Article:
After watching the Periodic Table of Videos episode linked in this question I watched the episode Wallabies and Methane where Sir Poliakoff says (a bit after 02:00):

So the point of this paper was that Wallabies have different bacteria in their stomachs, which instead of producing methane, produced succinic acid, which is the diacid of butane.

Succinic acid Succinic acid, Source

The paper he references seems to be Isolation of Succinivibrionaceae Implicated in Low Methane Emissions from Tammar Wallabies Pope, P. B. et al. Science 29 Jul 2011: Vol. 333, Issue 6042, pp. 646-648 DOI: 10.1126/science.1205760

Question: I can not understand the abstract, and the paper is paywalled. Presumably much more work has been done since its publication in 2011. How well is Succinivibrionaceae's low methanogenesis understood; well enough for the genetic modification of cattle gut bacteria to be considered?


The Tammar wallaby (Macropus eugenii) harbors unique gut bacteria and produces only one-fifth the amount of methane produced by ruminants per unit of digestible energy intake. We have isolated a dominant bacterial species (WG-1) from the wallaby microbiota affiliated with the family Succinivibrionaceae and implicated in lower methane emissions from starch-containing diets. This was achieved by using a partial reconstruction of the bacterium’s metabolism from binned metagenomic data (nitrogen and carbohydrate utilization pathways and antibiotic resistance) to devise cultivation-based strategies that produced axenic WG-1 cultures. Pure-culture studies confirm that the bacterium is capnophilic and produces succinate, further explaining a microbiological basis for lower methane emissions from macropodids. This knowledge also provides new strategic targets for redirecting fermentation and reducing methane production in livestock.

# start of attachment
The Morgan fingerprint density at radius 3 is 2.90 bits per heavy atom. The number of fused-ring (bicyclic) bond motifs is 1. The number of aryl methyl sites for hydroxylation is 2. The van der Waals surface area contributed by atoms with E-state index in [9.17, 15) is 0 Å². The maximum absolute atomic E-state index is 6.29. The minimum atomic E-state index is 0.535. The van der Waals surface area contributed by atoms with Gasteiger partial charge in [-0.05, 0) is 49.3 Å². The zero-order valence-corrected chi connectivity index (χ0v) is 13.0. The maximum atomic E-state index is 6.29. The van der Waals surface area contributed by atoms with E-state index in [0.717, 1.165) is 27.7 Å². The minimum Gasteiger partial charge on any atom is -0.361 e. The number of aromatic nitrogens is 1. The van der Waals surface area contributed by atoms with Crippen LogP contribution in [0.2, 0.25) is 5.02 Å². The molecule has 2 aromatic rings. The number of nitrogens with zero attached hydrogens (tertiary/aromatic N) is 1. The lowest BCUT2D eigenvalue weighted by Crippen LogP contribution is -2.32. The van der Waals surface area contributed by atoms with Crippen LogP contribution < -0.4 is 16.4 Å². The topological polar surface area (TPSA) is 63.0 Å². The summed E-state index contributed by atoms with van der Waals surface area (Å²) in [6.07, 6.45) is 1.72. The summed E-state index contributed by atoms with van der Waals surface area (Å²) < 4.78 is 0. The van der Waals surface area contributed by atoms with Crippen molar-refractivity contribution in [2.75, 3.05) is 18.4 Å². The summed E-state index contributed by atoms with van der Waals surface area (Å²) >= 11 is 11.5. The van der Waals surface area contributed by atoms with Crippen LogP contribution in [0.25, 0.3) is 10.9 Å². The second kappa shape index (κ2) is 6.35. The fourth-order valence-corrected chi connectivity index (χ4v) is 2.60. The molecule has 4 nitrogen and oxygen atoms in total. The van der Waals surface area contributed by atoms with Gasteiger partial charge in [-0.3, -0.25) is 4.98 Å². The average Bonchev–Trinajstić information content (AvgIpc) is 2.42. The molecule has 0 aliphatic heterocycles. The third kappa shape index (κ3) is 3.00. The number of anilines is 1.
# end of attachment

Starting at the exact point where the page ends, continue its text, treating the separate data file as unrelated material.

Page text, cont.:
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    $\begingroup$ I may need help with tags; I didn't see genetic-engineering or genetic-modification. I can not think of a shorter but still accurate and descriptive title, help is appreciated there as well, thanks! $\endgroup$
    – uhoh
    Nov 13, 2018 at 0:33

1 Answer 1


Old question, but: it's worth noting that there is substantial variation in methane emissions even among ruminants such as cattle. And indeed, even among cattle, Succinovibrionaceae are associated with lower methane emissions. So quite possibly you don't need to do any engineering, though there are apparently a large number of (then) poorly described metabolic genes that might be relevant:

Lower emissions were accompanied by higher Succinovibrionaceae abundance and changes in acetate and hydrogen production leading to less methanogenesis, as similarly postulated for Australian macropods. Large numbers of predicted protein sequences differed between high- and low-methane-emitting cattle. Ninety-nine percent were unknown, indicating a fertile area for future exploitation.

Instead of sorting through all those proteins (which might be fun but would probably take a lot of work), it might be more effective and easier to simply make cattle rumens better places for low-methane bugs to live, if your goal is to reduce methane. Possibly unrelated to these bugs, but for example feeding seaweed to cattle lowers their methane production by affecting their microbiome through antimicrobial activity.

The old adage in microbial ecology is often wrong but always helpful to remember: "everything is everywhere, and the environment selects". So set up an environment that selects for the kind of bug you want!

  • $\begingroup$ This is probably a better answer than an answer to the question as-asked, +1! $\endgroup$
    – uhoh
    Dec 12, 2023 at 7:41
  • $\begingroup$ The question — which I would regard as off-topic as not being about a problem in biology — was about whether science had progressed sufficiently for some unspecified genetic manipulation (I assume GM does not stand for General Motors) to be performed. Your information is not without interest, but provides a non-answer to a non-question. $\endgroup$
    – David
    Dec 12, 2023 at 21:35

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